Kubernetes and Istio High Level Overview


I have been using Kubernetes in production for a while now, and I would like to record my own mental model and understanding of it in this article, and maybe talk a little bit about my experience with it.

Learning Kubernetes is kind of like learning how to ride a bike. At first, it’s extremely complicated, but after you get the hang of it, it becomes extremely powerful and can get you pretty far along the DevOps path. Not sure if that analogy made any sense, but I’ll just stick with it for now.

I believe the first hurdle to learning Kubernetes is in understanding the theory behind it. There are many books and courses out there that go into much greater detail, but my goal for this article is to distill the information into a concise overview of the purpose and high level architecture of Kubernetes, enough that hopefully even a non-dev would understand. I have on occasion received questions about what Kubernetes is from project managers and other business people. And I recall somewhat struggling to provide a clear answer. So hopefully, writing this will help clear up my own understanding of this new and increasingly popular technology.

As a disclaimer, I do not claim to be a pro on this topic, but I do have experience setting up and managing Kubernetes clusters on GCP/GKE for real clients for over two years. Previously, my experience consisted of deploying websites to standard web hosting services like DreamHost and PaaS like Heroku. With that said, let’s start with “What is Kubernetes”.

Container Orchestration

Kubernetes is “Container Orchestration”. What does that mean exactly? Well, Kubernetes is a tool that allows you to describe the desired state of your infrastructure in configuration files (aka manifest files). With these files, you can then tell Kubernetes to go and make it happen. I write the configuration files which specifies the containers I want to run and how many containers I want to run. I send it off to Kubernetes and it magically schedules the containers to start running on my cluster, so long as I have enough resources (CPU and memory) to run it.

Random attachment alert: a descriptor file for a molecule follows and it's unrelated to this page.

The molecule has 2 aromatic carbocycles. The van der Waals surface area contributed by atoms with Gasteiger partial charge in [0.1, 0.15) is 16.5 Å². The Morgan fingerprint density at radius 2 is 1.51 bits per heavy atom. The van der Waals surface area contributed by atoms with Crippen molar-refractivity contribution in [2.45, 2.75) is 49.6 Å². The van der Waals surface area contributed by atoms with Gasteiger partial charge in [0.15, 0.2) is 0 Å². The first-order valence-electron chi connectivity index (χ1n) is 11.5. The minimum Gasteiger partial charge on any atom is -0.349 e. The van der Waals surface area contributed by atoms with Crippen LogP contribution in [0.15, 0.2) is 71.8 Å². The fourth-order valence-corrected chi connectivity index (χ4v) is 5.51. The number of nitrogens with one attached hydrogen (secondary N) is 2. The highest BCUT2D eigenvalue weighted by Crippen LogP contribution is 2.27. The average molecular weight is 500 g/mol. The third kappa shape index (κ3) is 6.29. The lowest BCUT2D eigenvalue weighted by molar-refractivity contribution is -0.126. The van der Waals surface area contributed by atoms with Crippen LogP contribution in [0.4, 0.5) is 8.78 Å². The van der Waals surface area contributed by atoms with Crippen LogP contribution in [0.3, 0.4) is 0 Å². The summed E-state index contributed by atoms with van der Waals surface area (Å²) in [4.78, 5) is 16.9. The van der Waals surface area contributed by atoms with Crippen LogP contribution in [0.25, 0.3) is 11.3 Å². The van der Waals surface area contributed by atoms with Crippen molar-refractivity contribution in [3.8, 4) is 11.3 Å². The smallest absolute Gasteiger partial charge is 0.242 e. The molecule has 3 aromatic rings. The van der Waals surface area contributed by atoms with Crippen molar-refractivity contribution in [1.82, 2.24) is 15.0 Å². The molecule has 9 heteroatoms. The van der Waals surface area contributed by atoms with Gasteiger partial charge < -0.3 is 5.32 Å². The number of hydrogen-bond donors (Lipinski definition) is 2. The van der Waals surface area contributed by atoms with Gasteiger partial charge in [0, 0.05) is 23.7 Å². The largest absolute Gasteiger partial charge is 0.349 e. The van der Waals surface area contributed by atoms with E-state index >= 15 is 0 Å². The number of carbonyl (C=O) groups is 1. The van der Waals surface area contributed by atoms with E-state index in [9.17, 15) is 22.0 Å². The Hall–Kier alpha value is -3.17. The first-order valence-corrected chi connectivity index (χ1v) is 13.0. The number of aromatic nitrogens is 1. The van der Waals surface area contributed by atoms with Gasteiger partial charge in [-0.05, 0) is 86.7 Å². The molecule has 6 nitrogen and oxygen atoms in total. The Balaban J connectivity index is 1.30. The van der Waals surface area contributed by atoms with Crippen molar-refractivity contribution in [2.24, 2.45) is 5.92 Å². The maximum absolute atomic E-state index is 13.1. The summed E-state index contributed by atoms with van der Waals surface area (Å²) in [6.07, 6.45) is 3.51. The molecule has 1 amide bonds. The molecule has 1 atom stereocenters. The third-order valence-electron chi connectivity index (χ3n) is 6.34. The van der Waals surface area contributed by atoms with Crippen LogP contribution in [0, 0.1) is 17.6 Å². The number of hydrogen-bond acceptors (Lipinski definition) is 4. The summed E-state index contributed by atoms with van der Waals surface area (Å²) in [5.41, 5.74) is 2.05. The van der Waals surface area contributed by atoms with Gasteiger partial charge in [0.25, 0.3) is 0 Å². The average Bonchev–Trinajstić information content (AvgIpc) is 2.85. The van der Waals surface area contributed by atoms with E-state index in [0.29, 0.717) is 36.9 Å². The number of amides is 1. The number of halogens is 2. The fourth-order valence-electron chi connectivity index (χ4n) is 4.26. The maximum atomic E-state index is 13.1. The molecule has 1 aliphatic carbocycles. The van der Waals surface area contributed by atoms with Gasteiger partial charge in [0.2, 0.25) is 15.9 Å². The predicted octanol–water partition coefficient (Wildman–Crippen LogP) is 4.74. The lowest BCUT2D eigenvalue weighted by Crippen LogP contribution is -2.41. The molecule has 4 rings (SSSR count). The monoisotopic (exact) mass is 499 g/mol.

How does the magic happen? Luckily for us, most of this has been abstracted away by the creators of Kubernetes, and it’s not something that we really need to know to get started. Although, it is probably good to know. In a nutshell, the Kubernetes master server talks to all of the connected nodes which have a kubelet process running on them. That, to be honest, is about as much as I know. I have never needed to dig into the internals, and have gotten this far.

I forgot to mention earlier to explain the terminology of cluster. This word gets thrown around a lot when speaking about Kubernetes, so I figured it might be useful to define it here. Cluster is simply a group of nodes that are connected to the same Kubernetes network. A node is simply a compute instance. And a compute instance is simply a unit of compute resources (CPU and memory) that you use to run apps, services, or whatever else you might want to run in the cloud.

So when we send our configuration to Kubernetes, and tell it “Hey, Kubernetes master, I want this backend-service container running!”, essentially what is happening is the Kubernetes master will send a message to a node with available resources to spin up a “Pod” to run your “backend-service” container. The pod will go ahead and pull the image from a container registry and spin up a docker container. Assuming everything goes well, the pod reports back to the master with a status update saying everything is good to go. Then, you as the developer can see the result of the deployment by issuing a `kubectl get pod` command. If it says “running”, then you know the deployment succeeded. The status will always be up to date, given Kubernete’s health check mechanism. So you’ll always know whether a pod is alive or dead.

Deployments, Pods, and Services